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Since there are hardly any documents about Gonda, little is known about the history of the village. The first written mention comes from the year 1161, in 1317 a Gebhard of Gonda is mentioned. In the 16th century, Gonda is referred to as the fraction of Lavin. Ulrich Campell described Gonda in 1570 in his "Raetiae alpestris topographica descriptio" as a village with around 30 houses. In 1741, Nicolin Sererhard mentions Gonda as abandoned and uninhabited in the "Einfalte Delineation aller Gemeinden gemeiner dreien Bünden".
When exactly and why Gonda was abandoned by its inhabitants is not known, certainly several reasons played a role. In addition to the difficult economic situation at the beginning of the 17th century and the Austrian invasion around 1620 by Alois Baldiron during the Graubünden turmoil, natural threats from avalanches and flooding of the stream in the immediate vicinity were added.
In addition to the ruins of the church, remains of the walls of another nine buildings have been preserved. The ruins, some of which are heavily overgrown, stand in meadows interspersed with groups of shrubs and trees. In the walls of some window and door openings can still be seen.
In 1983, the municipality of Lavin established the Foundation «Fundaziun Pro Gonda». It aims to research the history of the settlement and to preserve and secure its ruins. At Gonda there is a rare opportunity to explore a medieval village structure that has not been destroyed by subsequent overbuilding.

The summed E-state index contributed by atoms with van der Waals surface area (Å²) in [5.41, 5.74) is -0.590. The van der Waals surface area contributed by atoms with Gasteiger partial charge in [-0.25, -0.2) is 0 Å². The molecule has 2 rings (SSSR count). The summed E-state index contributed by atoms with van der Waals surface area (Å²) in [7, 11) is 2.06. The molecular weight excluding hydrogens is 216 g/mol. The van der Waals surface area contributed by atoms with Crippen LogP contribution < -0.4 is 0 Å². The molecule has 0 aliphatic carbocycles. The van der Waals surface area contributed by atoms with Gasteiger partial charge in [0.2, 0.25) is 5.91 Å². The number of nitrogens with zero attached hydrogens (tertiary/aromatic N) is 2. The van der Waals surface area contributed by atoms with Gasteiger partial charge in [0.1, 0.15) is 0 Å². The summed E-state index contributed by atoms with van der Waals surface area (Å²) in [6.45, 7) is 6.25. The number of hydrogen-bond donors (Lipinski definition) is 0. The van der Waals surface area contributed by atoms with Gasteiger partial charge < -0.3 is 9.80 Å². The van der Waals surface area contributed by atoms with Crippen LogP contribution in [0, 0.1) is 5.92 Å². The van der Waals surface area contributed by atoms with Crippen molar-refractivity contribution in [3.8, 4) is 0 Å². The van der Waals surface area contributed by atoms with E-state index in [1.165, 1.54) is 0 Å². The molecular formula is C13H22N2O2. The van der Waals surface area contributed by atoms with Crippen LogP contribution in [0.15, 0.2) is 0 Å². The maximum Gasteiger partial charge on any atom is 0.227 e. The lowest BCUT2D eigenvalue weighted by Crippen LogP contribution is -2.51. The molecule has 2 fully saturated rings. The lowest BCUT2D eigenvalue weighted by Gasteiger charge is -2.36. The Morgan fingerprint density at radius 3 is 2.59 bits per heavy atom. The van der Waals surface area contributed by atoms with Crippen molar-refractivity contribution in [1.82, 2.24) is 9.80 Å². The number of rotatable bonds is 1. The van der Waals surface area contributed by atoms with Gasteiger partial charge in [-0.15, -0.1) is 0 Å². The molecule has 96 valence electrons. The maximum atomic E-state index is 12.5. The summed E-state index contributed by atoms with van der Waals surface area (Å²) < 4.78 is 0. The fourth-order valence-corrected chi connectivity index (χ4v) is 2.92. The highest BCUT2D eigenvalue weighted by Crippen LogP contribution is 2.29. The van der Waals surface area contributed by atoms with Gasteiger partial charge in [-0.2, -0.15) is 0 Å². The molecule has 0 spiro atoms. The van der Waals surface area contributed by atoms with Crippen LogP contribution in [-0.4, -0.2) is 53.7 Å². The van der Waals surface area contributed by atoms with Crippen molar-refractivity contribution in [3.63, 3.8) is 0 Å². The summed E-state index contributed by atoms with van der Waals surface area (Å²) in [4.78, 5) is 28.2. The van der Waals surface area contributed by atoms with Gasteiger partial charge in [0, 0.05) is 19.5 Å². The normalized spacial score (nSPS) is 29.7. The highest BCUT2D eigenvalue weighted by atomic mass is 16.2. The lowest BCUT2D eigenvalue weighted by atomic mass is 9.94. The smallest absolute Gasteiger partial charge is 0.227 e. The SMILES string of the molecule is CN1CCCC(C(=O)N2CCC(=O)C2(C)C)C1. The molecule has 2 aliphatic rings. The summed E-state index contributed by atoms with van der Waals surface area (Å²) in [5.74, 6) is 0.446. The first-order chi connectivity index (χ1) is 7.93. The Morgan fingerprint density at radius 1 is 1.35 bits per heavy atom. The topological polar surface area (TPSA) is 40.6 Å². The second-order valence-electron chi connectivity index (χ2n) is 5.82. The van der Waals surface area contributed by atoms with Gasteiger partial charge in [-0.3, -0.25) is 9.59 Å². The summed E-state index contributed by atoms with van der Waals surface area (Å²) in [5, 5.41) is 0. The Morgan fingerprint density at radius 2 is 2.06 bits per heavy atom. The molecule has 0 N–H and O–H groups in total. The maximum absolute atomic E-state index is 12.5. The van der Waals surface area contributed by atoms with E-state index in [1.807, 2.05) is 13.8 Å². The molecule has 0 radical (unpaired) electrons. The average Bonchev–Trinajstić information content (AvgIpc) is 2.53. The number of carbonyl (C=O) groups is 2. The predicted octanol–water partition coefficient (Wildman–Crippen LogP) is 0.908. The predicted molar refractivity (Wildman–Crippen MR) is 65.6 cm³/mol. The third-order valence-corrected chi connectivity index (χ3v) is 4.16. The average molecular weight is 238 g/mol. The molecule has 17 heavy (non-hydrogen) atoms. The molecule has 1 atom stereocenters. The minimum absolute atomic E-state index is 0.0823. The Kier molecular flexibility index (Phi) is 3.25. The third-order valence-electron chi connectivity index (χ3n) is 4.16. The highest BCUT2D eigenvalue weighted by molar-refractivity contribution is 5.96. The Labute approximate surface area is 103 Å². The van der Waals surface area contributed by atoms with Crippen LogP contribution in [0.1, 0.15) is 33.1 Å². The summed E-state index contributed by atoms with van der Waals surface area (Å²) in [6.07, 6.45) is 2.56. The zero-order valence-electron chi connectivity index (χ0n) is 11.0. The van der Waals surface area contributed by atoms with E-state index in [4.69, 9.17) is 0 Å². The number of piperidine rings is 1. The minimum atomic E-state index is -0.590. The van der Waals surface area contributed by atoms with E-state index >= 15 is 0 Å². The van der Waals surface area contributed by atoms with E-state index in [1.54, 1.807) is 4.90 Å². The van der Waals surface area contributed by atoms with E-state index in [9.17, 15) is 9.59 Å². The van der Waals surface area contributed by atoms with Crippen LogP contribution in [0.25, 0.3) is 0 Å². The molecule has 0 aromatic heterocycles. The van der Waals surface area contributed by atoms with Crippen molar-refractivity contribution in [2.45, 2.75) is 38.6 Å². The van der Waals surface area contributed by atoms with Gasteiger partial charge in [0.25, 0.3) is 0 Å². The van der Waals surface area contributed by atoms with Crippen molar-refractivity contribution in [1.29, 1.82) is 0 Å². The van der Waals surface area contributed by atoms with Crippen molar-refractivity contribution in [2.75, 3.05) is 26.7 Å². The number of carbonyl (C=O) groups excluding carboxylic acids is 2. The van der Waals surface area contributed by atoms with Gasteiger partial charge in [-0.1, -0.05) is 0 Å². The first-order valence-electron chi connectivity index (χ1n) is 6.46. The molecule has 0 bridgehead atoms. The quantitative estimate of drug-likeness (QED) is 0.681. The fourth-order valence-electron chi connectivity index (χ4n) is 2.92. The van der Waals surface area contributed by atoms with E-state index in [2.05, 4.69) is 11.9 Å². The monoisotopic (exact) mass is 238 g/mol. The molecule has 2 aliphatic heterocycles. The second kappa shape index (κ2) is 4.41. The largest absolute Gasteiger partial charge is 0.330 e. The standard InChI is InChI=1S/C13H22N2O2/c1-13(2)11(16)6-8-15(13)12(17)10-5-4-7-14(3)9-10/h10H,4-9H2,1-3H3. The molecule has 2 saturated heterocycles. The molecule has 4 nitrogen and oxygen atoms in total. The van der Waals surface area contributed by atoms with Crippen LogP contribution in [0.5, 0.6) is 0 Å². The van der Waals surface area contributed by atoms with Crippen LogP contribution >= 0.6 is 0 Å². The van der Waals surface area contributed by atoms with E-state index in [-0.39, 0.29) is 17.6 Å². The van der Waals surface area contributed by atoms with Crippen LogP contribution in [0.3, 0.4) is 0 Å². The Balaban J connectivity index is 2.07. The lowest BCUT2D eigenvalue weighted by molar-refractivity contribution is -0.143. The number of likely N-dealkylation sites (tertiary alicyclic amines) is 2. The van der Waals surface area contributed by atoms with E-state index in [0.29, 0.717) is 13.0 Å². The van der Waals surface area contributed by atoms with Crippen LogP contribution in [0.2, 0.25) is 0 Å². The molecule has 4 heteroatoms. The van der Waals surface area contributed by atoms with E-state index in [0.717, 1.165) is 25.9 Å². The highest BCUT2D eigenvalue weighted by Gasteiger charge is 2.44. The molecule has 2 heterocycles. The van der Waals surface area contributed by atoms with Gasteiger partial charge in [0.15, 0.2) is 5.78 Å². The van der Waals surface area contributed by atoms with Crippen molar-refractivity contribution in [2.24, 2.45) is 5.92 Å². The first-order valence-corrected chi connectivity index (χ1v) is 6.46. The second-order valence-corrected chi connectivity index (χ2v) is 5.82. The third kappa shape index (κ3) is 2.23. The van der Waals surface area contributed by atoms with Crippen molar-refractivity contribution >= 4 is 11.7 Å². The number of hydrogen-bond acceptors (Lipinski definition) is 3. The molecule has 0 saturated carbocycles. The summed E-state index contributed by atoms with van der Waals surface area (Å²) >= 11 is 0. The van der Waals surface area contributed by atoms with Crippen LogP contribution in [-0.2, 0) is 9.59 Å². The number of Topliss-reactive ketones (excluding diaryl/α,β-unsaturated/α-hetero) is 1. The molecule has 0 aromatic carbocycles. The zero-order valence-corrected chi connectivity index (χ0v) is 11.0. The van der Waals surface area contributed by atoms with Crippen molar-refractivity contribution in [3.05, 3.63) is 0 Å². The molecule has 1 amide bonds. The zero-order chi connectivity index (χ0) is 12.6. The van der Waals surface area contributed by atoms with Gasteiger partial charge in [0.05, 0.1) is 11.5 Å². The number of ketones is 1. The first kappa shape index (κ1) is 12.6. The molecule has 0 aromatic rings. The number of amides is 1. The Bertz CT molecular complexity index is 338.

- With the Rhaetian Railway (from Chur, Prättigau or Upper Engadine) hourly to Lavin
- From the north: via Landquart – Klosters by car transport through the Vereina tunnel (Selfranga - Sagliains) or over the Flüela Pass into the Lower Engadine on H27
- From the east: via Landeck / Austria in the direction of St. Moritz on H27
- From the south: via Reschenpass (Nauders-Martina) or Ofenpass (Val Müstair-Zernez) on H27
- Paid parking available in the village
Responsible for this content Tourism Engadin Scuol Samnaun Val Müstair AG.
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